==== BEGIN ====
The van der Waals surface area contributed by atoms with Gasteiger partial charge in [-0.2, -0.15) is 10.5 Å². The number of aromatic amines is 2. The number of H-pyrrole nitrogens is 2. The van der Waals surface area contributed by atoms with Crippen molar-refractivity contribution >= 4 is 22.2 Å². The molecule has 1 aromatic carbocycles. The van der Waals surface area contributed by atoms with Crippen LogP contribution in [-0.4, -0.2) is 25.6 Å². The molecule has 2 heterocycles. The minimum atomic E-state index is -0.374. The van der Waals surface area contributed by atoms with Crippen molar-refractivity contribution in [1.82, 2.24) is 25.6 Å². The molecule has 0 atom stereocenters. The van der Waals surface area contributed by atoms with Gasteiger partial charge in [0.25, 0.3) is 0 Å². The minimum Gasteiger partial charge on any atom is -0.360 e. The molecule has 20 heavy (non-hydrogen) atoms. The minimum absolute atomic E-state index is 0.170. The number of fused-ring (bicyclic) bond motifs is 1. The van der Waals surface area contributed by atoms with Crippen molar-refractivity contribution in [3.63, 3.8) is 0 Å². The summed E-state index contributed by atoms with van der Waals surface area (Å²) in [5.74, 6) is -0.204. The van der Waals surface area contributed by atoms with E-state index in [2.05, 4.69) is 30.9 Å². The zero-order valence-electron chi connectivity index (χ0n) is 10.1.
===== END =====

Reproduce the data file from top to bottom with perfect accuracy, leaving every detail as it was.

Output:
The van der Waals surface area contributed by atoms with Gasteiger partial charge in [-0.2, -0.15) is 10.5 Å². The number of aromatic amines is 2. The number of H-pyrrole nitrogens is 2. The van der Waals surface area contributed by atoms with Crippen molar-refractivity contribution >= 4 is 22.2 Å². The molecule has 1 aromatic carbocycles. The van der Waals surface area contributed by atoms with Crippen LogP contribution in [-0.4, -0.2) is 25.6 Å². The molecule has 2 heterocycles. The minimum atomic E-state index is -0.374. The van der Waals surface area contributed by atoms with Crippen molar-refractivity contribution in [1.82, 2.24) is 25.6 Å². The molecule has 0 atom stereocenters. The van der Waals surface area contributed by atoms with Gasteiger partial charge in [0.25, 0.3) is 0 Å². The minimum Gasteiger partial charge on any atom is -0.360 e. The molecule has 20 heavy (non-hydrogen) atoms. The minimum absolute atomic E-state index is 0.170. The number of fused-ring (bicyclic) bond motifs is 1. The van der Waals surface area contributed by atoms with Crippen molar-refractivity contribution in [3.63, 3.8) is 0 Å². The summed E-state index contributed by atoms with van der Waals surface area (Å²) in [5.74, 6) is -0.204. The van der Waals surface area contributed by atoms with E-state index in [2.05, 4.69) is 30.9 Å². The zero-order valence-electron chi connectivity index (χ0n) is 10.1.